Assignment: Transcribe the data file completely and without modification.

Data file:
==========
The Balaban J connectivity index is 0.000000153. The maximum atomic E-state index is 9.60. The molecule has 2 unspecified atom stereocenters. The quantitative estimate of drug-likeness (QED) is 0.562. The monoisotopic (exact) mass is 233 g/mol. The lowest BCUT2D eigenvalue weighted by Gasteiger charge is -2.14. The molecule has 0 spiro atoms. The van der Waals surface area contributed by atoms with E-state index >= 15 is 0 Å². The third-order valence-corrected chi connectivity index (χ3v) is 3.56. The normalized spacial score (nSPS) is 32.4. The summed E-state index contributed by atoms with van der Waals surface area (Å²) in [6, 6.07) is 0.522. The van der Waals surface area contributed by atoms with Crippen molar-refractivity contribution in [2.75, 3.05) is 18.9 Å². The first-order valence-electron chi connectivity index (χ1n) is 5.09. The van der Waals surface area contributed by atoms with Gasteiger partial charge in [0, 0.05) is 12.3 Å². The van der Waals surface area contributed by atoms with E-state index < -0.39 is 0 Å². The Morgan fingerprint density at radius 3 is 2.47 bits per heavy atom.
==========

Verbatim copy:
The Balaban J connectivity index is 0.000000153. The maximum atomic E-state index is 9.60. The molecule has 2 unspecified atom stereocenters. The quantitative estimate of drug-likeness (QED) is 0.562. The monoisotopic (exact) mass is 233 g/mol. The lowest BCUT2D eigenvalue weighted by Gasteiger charge is -2.14. The molecule has 0 spiro atoms. The van der Waals surface area contributed by atoms with E-state index >= 15 is 0 Å². The third-order valence-corrected chi connectivity index (χ3v) is 3.56. The normalized spacial score (nSPS) is 32.4. The summed E-state index contributed by atoms with van der Waals surface area (Å²) in [6, 6.07) is 0.522. The van der Waals surface area contributed by atoms with Crippen molar-refractivity contribution in [2.75, 3.05) is 18.9 Å². The first-order valence-electron chi connectivity index (χ1n) is 5.09. The van der Waals surface area contributed by atoms with Gasteiger partial charge in [0, 0.05) is 12.3 Å². The van der Waals surface area contributed by atoms with E-state index < -0.39 is 0 Å². The Morgan fingerprint density at radius 3 is 2.47 bits per heavy atom.